I got the sudden urge earlier this month to reboot this long abandoned blog that I had been hosting on my web site for several years. I've been wanting to do more writing lately as a way to help formulate my thoughts regarding my projects (and consequentially do more reading). I've already been doing a bit of writing over the past year on the Urban Codes blog, but I felt that it would be appropriate to construct a blog that I host myself. I didn't do this because I wanted to restore the archive of posts from years ago, but rather because I have increasingly become disappointed with the role of large social media platforms and disturbed by our overwhelming reliance on them for publishing and consumption of content.
In the past I used this blog to post weekly documentation of my experience in grad school at the Design | Media Arts program at UCLA, and later my experience as a research fellow at the NASA Jet Propulsion Laboratory. It was a collection of thoughts based on the work I was creating, books I was reading, and art I was seeing. It became more of a personal journal for me to look back upon and reflect upon the research I was doing. It certainly wasn't written for the enjoyment or edification of others. I lost interest and eventually took it offline, opting to push visitors of my web site to Facebook and Google+ with the promise they would receive more up-to-date information on my activities. I chose to dovetail the hosting responsibilities of my content across multiple platforms for a number of popular reasons...
1. I made my content consumable. I began to break my content down into more easily consumable bits, which also allowed me to stagger posts, making it appear as if I had more. This is social media marketing 101 stuff. This also increases the number of impressions the content receives, which amplifies the brand and increases potential interactions which feed back into The Algorithm, which I will expand upon later.
2. I was enticed by followers. Social media platforms promote the ability to reach an audience through subscribers and the network effect. One begins by pushing little bits of content out and trying to gain subscribers. The more subscribers, the more people automatically see one's content when it gets pushed out. When subscribers share content to their individual networks, the reach increases exponentially, and it all gets pushed into The Feed.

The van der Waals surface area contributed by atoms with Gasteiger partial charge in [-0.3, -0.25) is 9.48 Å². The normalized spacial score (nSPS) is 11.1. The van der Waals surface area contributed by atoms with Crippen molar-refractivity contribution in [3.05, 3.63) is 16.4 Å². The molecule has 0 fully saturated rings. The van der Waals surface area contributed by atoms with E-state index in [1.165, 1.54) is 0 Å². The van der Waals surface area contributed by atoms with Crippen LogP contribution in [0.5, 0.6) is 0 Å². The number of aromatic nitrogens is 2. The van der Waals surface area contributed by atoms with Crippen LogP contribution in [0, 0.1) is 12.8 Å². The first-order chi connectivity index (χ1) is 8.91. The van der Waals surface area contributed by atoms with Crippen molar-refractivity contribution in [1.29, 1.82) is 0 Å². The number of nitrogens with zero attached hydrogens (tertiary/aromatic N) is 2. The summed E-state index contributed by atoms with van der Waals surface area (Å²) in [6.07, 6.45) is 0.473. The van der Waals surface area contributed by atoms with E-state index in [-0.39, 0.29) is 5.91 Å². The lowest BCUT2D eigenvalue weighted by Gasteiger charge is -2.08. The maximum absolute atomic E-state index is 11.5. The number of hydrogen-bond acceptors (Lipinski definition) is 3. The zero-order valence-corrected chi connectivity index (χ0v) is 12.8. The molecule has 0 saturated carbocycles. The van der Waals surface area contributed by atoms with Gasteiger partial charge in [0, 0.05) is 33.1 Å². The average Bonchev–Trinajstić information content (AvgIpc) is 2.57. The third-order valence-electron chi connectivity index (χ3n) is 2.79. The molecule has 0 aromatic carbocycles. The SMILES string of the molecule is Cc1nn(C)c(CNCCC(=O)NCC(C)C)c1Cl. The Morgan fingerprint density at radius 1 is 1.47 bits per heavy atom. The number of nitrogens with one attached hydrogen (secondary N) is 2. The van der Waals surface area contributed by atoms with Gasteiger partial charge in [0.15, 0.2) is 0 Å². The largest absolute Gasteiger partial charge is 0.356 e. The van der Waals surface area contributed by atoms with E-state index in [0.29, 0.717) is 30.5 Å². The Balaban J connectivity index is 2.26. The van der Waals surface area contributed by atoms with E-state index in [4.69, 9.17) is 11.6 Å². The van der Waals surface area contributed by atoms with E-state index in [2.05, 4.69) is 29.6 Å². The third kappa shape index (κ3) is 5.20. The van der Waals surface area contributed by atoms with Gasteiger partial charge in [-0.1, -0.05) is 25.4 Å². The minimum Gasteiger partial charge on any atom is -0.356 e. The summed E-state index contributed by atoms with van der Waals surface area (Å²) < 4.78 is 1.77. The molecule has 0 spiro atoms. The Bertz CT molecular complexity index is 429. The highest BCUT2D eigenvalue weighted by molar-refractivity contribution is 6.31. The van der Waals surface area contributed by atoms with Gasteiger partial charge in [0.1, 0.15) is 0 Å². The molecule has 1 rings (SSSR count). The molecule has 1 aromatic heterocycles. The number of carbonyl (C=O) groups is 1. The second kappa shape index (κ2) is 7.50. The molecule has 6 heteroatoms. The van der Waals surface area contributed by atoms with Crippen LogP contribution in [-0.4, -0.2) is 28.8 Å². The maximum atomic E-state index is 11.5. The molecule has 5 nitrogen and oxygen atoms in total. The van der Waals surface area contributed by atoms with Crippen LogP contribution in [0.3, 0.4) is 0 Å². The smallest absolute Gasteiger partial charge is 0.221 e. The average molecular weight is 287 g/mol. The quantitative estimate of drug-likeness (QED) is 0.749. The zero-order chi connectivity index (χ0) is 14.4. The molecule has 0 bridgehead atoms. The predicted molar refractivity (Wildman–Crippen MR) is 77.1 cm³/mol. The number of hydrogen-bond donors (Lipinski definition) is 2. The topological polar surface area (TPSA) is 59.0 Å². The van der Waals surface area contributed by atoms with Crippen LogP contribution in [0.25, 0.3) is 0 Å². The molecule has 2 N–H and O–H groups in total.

3. The Feed brought content to viewers instead of viewers to content. The Feed is any system that aggregates content for viewers, and when a viewer chooses to subscribe to a bit of content they will receive anything from that creator in their feed. Content creators literally push content to their audience when they choose rather than relying on the audience to remember to consume.
All of this seemed great and even revolutionary 6 years or so ago when I decided to abandon this blog and make the internal declaration that the personal blog is dead and that social media has taken its place. The homepage and the blog have been replaced by the profile and the feed. And who really needs to write a whole LiveJournal post when you can just summarise your feelings in 140 characters?
For a sizable portion of the population this is actually empowering and advancing their use of technology. As the technical knowledge required to publish and communicate over the internet decreased, the number of people to which it became accessible increased. Platforms for communication and publishing gained more importance among users to the point where services filled the killer app category coveted by software developers years before. In fact, the platforms often define the internet in the mind of the user as it is the lens through which they experience the technology. This certainly isn't new. Let's go back.